Gratitude Friday 3/19/21 - Walking My Way Into Recovery in the 80s
This gratitude Friday, I am reflective on my “walk” into recovery that started back in the mid-1980s. For background, I descended into addiction early in life. As I have at times mentioned, I started using at age 11. I was hanging out with older kids who were also experimenting as they were around 15. Addiction often starts with casual drug use and experimentation at a young age. There are a few factors that counted against me, like genetics. My drug use took off. I was using multiple substances and I suspect I was addicted by 14 or 15 at the latest. I hid it well. It took away all my joy and left a trail of carnage. Eventually, I had that loss of control thing where I had no predictability on any given day where use would take me. It was like rolling a dice and hoping I did not lose. I lost with every greater frequency as my use progressed.
I saw my own death looming, and without any viable alternatives I could see, so I tried recovery. It was not a choice I would have taken had I seen any others. Back then, in 1986, there was a lack of young people in recovery, I was getting into recovery with people in their 30s and 40s. When they talked about failed relationships and lost jobs, I had no relationships and no employment direction. I had no plan to make a living. I dappled with college and knew there was no possibility of applying myself to the tasks at hand with any consistency because of my drug use. The wake-up call was an arrest, and in a moment of clarity I saw an early death in my near future. Yet, the idea of recovery scared the hell out of me more than using did.
I was 21 years old at the time and the irony of being of age to drink and in recovery were not lost on me. If there is a harder year in a life for a person to get into recovery than the age when they can legally drink, I am not sure. I had no safe place to be in early recovery. I went to meetings, my part time job (at Taco Bell) and did some volunteer work for Habitat for Humanity. Home was not particularly safe either. My own age group was very dangerous for me, even those friends who did not have problems were risky, as most 21-year old’s are experimenting with alcohol or other things.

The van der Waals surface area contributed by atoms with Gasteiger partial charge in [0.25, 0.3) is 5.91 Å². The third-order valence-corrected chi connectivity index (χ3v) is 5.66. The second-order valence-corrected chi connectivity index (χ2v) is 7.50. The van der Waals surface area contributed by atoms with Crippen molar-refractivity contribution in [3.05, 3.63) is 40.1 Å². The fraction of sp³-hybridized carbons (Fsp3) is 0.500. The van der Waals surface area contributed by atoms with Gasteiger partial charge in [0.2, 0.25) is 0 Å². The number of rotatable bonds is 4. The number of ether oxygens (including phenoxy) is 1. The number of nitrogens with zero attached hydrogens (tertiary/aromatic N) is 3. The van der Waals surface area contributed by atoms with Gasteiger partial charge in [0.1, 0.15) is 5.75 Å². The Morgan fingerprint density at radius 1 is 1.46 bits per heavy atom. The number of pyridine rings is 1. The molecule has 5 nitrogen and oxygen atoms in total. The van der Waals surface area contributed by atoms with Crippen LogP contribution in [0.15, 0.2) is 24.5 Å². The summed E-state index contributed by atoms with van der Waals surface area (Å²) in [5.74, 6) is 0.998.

Given these dynamics, I took up walking as two working feet were on my short list of assets. Nearly every day in that first-year weather permitting, I donned my state of the art, Sony Walkman and picked a direction. I often found myself on canal towpaths in my hometown of Bethlehem PA, like the one pictured above. I would walk towards another town for a few hours, turn around and walk back home or to a meeting. As a clinician, I know now that it helped me with fighting off relapse as exercise gives you a good endorphin response as does being in nature. Loud music helped me work through a cup running over with angst and a host of other feelings.
Because of these experiences, young people seeking recovery have a very special place in my heart. I see myself a formerly young person still in recovery. A lot of people I knew did not make it past 40. As I testified in a Pennsylvania House Human Services committee hearing two years ago this month, we have lost a lot of programming for young people here in Pennsylvania over the last few decades. This has led to a loss of a lot of promising lives. We need to build a system of treatment and recovery support services that meet the needs of our young people. Things like recovery high schools and collegiate recovery programs and support through alternative peer groups are crucial. Having no safe space to go, no one to hang with and nothing to do is less than an ideal environment to foster recovery in young people, I don’t recommend it. These kids are our future. Every young person we get into recovery saves a lot of lives, resources and prevents devastation in our families and our communities. Investing here should be a no brainer.
I am grateful I had the opportunity to walk myself into recovery when I was pretty much still a kid. Essentially, I faced a terminal illness at age 21 and it allowed me to change the course of my own life. What I was afforded in these early days of my own recovery is an opportunity for deep self-evaluation and time to examine what was really important to me and how I wanted to spend my time on this earth. The stuff gratitude is made of.
What I did to get into recovery simply would not work for a lot of young people. I am grateful it worked for me, but I know we need to do better for our young people of today. Grateful for the opportunity to try and shape recovery opportunities to better support our young people of today. I had no idea what was in my cards at that time or how my life would unfold. I can say that my life was shaped on those long walks in ways that I can still recognize these many decades later. I am grateful I was afforded an opportunity to reevaluate my pathway through life. Not everyone gets such an amazing gift. Grateful that my path, started so long ago has led to who I am today.
What are you grateful for today?